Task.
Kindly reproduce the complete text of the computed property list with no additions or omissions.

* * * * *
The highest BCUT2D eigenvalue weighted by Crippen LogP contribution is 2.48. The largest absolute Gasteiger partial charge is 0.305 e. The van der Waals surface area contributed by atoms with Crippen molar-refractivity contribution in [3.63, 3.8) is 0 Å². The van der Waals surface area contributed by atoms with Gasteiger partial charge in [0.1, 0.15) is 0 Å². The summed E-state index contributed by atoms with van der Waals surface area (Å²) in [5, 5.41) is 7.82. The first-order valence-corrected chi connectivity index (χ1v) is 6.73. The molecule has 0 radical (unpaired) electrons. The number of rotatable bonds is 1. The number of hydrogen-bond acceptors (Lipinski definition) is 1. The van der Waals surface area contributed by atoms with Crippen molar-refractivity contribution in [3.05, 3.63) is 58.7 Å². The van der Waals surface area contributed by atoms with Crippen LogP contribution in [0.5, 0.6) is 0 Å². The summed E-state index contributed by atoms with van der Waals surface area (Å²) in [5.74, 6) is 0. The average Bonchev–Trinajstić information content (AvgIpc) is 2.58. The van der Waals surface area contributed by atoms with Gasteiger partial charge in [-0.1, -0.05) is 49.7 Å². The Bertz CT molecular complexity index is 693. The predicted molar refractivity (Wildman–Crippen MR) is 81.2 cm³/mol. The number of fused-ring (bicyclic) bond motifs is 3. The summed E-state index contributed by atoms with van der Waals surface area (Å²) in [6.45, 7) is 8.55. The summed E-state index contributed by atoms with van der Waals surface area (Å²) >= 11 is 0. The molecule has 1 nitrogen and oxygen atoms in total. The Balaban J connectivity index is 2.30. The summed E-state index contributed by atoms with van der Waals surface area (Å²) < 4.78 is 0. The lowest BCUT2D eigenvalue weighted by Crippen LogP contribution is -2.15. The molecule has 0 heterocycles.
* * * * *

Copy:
The highest BCUT2D eigenvalue weighted by Crippen LogP contribution is 2.48. The largest absolute Gasteiger partial charge is 0.305 e. The van der Waals surface area contributed by atoms with Crippen molar-refractivity contribution in [3.63, 3.8) is 0 Å². The van der Waals surface area contributed by atoms with Gasteiger partial charge in [0.1, 0.15) is 0 Å². The summed E-state index contributed by atoms with van der Waals surface area (Å²) in [5, 5.41) is 7.82. The first-order valence-corrected chi connectivity index (χ1v) is 6.73. The molecule has 0 radical (unpaired) electrons. The number of rotatable bonds is 1. The number of hydrogen-bond acceptors (Lipinski definition) is 1. The van der Waals surface area contributed by atoms with Crippen molar-refractivity contribution in [3.05, 3.63) is 58.7 Å². The van der Waals surface area contributed by atoms with Crippen LogP contribution in [0.5, 0.6) is 0 Å². The summed E-state index contributed by atoms with van der Waals surface area (Å²) in [5.74, 6) is 0. The average Bonchev–Trinajstić information content (AvgIpc) is 2.58. The van der Waals surface area contributed by atoms with Gasteiger partial charge in [-0.1, -0.05) is 49.7 Å². The Bertz CT molecular complexity index is 693. The predicted molar refractivity (Wildman–Crippen MR) is 81.2 cm³/mol. The number of fused-ring (bicyclic) bond motifs is 3. The summed E-state index contributed by atoms with van der Waals surface area (Å²) in [6.45, 7) is 8.55. The summed E-state index contributed by atoms with van der Waals surface area (Å²) >= 11 is 0. The molecule has 1 nitrogen and oxygen atoms in total. The Balaban J connectivity index is 2.30. The summed E-state index contributed by atoms with van der Waals surface area (Å²) < 4.78 is 0. The lowest BCUT2D eigenvalue weighted by Crippen LogP contribution is -2.15. The molecule has 0 heterocycles.